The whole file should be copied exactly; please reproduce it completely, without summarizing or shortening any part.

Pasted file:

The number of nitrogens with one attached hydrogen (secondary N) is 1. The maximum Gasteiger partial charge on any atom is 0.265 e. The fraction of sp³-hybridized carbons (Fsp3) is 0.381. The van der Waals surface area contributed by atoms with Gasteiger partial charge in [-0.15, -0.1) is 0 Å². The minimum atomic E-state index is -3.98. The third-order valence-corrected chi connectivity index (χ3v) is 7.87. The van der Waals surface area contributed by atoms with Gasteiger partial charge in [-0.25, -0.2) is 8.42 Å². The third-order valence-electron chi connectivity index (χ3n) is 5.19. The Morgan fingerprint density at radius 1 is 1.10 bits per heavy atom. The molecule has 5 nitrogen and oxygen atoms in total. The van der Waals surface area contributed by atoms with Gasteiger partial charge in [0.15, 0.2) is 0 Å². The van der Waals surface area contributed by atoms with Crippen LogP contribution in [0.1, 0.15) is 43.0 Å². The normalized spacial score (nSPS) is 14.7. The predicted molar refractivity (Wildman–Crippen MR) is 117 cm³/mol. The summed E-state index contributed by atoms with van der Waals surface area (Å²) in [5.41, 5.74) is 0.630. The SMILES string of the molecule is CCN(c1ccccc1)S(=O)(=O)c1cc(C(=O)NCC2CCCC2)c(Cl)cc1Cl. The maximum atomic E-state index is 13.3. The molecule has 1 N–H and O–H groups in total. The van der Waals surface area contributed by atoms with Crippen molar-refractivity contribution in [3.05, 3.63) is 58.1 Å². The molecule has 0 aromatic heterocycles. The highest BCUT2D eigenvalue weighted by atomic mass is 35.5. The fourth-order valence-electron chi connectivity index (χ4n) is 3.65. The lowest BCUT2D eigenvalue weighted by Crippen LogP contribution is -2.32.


The number of nitrogens with one attached hydrogen (secondary N) is 1. The maximum Gasteiger partial charge on any atom is 0.265 e. The fraction of sp³-hybridized carbons (Fsp3) is 0.381. The van der Waals surface area contributed by atoms with Gasteiger partial charge in [-0.15, -0.1) is 0 Å². The minimum atomic E-state index is -3.98. The third-order valence-corrected chi connectivity index (χ3v) is 7.87. The van der Waals surface area contributed by atoms with Gasteiger partial charge in [-0.25, -0.2) is 8.42 Å². The third-order valence-electron chi connectivity index (χ3n) is 5.19. The Morgan fingerprint density at radius 1 is 1.10 bits per heavy atom. The molecule has 5 nitrogen and oxygen atoms in total. The van der Waals surface area contributed by atoms with Gasteiger partial charge in [0.15, 0.2) is 0 Å². The van der Waals surface area contributed by atoms with Crippen LogP contribution in [0.1, 0.15) is 43.0 Å². The normalized spacial score (nSPS) is 14.7. The predicted molar refractivity (Wildman–Crippen MR) is 117 cm³/mol. The summed E-state index contributed by atoms with van der Waals surface area (Å²) in [5.41, 5.74) is 0.630. The SMILES string of the molecule is CCN(c1ccccc1)S(=O)(=O)c1cc(C(=O)NCC2CCCC2)c(Cl)cc1Cl. The maximum atomic E-state index is 13.3. The molecule has 1 N–H and O–H groups in total. The van der Waals surface area contributed by atoms with Crippen molar-refractivity contribution in [3.05, 3.63) is 58.1 Å². The molecule has 0 aromatic heterocycles. The highest BCUT2D eigenvalue weighted by atomic mass is 35.5. The fourth-order valence-electron chi connectivity index (χ4n) is 3.65. The lowest BCUT2D eigenvalue weighted by Crippen LogP contribution is -2.32.